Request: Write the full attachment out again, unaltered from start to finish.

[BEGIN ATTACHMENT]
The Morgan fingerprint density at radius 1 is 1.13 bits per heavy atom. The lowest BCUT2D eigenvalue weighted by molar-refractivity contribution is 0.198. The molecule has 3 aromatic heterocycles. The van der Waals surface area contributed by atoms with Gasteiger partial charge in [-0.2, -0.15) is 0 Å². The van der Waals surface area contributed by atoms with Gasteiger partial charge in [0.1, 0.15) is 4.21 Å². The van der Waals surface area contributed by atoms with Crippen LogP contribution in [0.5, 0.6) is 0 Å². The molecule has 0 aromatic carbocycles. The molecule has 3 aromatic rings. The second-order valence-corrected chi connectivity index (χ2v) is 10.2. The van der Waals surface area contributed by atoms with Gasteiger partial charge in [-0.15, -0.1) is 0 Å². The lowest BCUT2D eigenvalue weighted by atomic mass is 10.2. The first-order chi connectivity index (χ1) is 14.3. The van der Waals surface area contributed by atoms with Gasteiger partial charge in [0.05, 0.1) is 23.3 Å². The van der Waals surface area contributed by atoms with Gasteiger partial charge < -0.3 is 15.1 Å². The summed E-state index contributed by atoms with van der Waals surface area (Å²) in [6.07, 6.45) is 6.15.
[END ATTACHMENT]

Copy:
The Morgan fingerprint density at radius 1 is 1.13 bits per heavy atom. The lowest BCUT2D eigenvalue weighted by molar-refractivity contribution is 0.198. The molecule has 3 aromatic heterocycles. The van der Waals surface area contributed by atoms with Gasteiger partial charge in [-0.2, -0.15) is 0 Å². The van der Waals surface area contributed by atoms with Gasteiger partial charge in [0.1, 0.15) is 4.21 Å². The van der Waals surface area contributed by atoms with Crippen LogP contribution in [0.5, 0.6) is 0 Å². The molecule has 0 aromatic carbocycles. The molecule has 3 aromatic rings. The second-order valence-corrected chi connectivity index (χ2v) is 10.2. The van der Waals surface area contributed by atoms with Gasteiger partial charge in [-0.15, -0.1) is 0 Å². The lowest BCUT2D eigenvalue weighted by atomic mass is 10.2. The first-order chi connectivity index (χ1) is 14.3. The van der Waals surface area contributed by atoms with Gasteiger partial charge in [0.05, 0.1) is 23.3 Å². The van der Waals surface area contributed by atoms with Gasteiger partial charge < -0.3 is 15.1 Å². The summed E-state index contributed by atoms with van der Waals surface area (Å²) in [6.07, 6.45) is 6.15.